The Wait (2015) | L’Attesa

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The Wait (2015) | L’Attesa

Director: Piero Messina

Cast: Juliette Binoche, Razor Rizzotti, Lou de Laâge, Domenico Diele

100min  Drama   France | Italy

In an villa in Sicily a woman is waiting in the dark. Something terrible has happened and this mystery feels as ancient and as dark at the one between mothers and their sons. THE WAIT is Piero Messina’s directorial debut and it feels a very Italian film with is echoes of Christ’s death underpinning the narrative and linking it to the deep sense of loss and pain that one mother feels in the aftermath to a tragedy that unravels during Eastertide in her family home.

Clearly taking cues from his mentor Paolo Sorrentino, Messina has made a highly stylised and haunting drama with another tour de force performance from Juliette Binoche in the role of Anna. A French woman who married a Sicilian several decades previously, she is now divorced but still lives in the age-old villa at the foothills of Mount Etna.

This is a slow-burning drama that has divided audiences here at Venice Film Festival, where it has its premiere. Lou de Laâe plays a madonna-like young woman who has been invited to the villa to share the Easter holidays with her boyfriend Giuseppe, Anna’s son. But Anna, devastated by the death of her brother, is caught of guard by this arrival and simply cannot communicate, what appears to be another absence, that of her son Giuseppe.

This very simple storyline allows Messina to craft a seductively atmospheric two-hander in which two woman dance a tentative tango while each attempts to scope out the other. As Anna, Binoche is captivating. While being drawn to Jeanne – who is also French and a welcome guest from the ‘outside’ world – she craves her company but also keeps her at arms’ length from the awful circumstances of her sudden loss. This is a clever ploy but also a deeply selfish act, for which she is chided by the old retainer, Pietro (Giorgio Colangeli). Claiming she is waiting for the ‘right time’ to tell Jeanne, she continues to luxuriate in the girl’s bewilderment and she quizzes her on the relationship with her son; playing a power- game while she teases out information from the younger woman.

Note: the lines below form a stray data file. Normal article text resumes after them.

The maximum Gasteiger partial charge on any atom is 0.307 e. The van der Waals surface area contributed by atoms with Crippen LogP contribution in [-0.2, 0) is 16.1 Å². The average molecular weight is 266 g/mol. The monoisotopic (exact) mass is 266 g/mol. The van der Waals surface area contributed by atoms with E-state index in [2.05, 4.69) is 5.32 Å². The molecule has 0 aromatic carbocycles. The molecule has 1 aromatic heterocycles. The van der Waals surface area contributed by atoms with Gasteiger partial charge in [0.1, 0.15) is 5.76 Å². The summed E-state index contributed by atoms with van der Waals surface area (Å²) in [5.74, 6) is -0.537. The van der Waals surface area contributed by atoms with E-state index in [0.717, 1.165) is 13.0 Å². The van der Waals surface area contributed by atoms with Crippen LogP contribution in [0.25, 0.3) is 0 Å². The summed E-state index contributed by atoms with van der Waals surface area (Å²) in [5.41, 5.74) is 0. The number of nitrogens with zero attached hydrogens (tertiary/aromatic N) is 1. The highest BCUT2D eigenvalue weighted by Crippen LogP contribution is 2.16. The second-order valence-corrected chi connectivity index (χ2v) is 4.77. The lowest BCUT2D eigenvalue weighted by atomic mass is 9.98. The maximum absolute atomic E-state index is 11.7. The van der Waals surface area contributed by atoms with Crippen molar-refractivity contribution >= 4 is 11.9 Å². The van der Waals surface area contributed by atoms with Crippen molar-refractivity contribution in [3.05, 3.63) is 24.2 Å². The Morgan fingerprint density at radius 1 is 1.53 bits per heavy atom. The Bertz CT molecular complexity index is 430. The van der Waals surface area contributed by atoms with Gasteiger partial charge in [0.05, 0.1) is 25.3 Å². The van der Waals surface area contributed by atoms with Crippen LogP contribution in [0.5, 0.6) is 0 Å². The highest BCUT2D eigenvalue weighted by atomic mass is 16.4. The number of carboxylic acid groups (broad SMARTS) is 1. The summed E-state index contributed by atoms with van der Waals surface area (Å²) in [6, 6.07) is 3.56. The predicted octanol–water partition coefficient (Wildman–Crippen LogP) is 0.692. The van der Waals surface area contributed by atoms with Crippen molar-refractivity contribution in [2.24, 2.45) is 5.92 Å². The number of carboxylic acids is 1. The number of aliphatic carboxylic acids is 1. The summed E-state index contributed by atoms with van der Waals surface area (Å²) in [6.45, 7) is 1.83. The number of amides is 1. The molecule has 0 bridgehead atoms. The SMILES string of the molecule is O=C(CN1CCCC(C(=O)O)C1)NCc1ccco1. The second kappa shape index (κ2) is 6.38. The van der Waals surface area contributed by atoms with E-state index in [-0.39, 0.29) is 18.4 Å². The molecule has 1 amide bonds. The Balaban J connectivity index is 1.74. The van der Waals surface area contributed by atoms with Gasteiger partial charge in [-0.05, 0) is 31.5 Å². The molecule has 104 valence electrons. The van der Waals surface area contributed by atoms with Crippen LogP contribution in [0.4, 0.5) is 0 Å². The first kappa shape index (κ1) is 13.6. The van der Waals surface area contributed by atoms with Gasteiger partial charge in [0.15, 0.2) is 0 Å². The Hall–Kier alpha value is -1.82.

Clearly, something is not right. Jeanne has not heard from Giuseppe for several days and cannot raise him on his mobile phone. Deeply in love with him, she waits patiently while politely playing houseguest to Anna. At the same time, Giuseppe’s whereabouts remain a mystery: is he injured, dead or simply gone away without letting anyone know? Messina builds up such a magical ambiance, luxuriating in the glorious heat of this Sicilian springtime, that somehow we are content to let the enigma play out, clutching at straws and letting our own imaginations wander as we wonder where he is.

Deeply ambiguous, yet imbued with ancient symbolism, the film ends without even revealing the truth behind this everlasting mystery: that of the relationship between a mother and her precious son. For Catholics, this is especially resonant: the Virgin woman conceiving and giving birth to a boy single-handedly, she continues through life to exert a special and enigmatic control over him until the end.  And to re-enforce the sacred mystery: we never meet Giuseppe in THE WAIT. And for many mothers, this is the only power they have over their sons when the boys grow into men.  Jealously guarded them and keeping other women away for as long as they possibly can. When their sons do fall in love,  the women will always regarded with suspicion and occasionally atavistic hatred and mistrust, by their mothers.

Essentially a two-hander, inspired by the Pirandello’s play: “The Life I Gave You” from Luigi Pirandello’s “Six Characters in Search of an Author”), THE WAIT may be prove too long a wait for many. But savour its atmosphere while you can. Messina is a new voice and a stylish one. And Italian cinema is desperately in need of one. MT

NOW ON GENERAL RELEASE

REVIEWED AT VENICE FILM FESTIVAL 12 SEPTEMBER 2015

 

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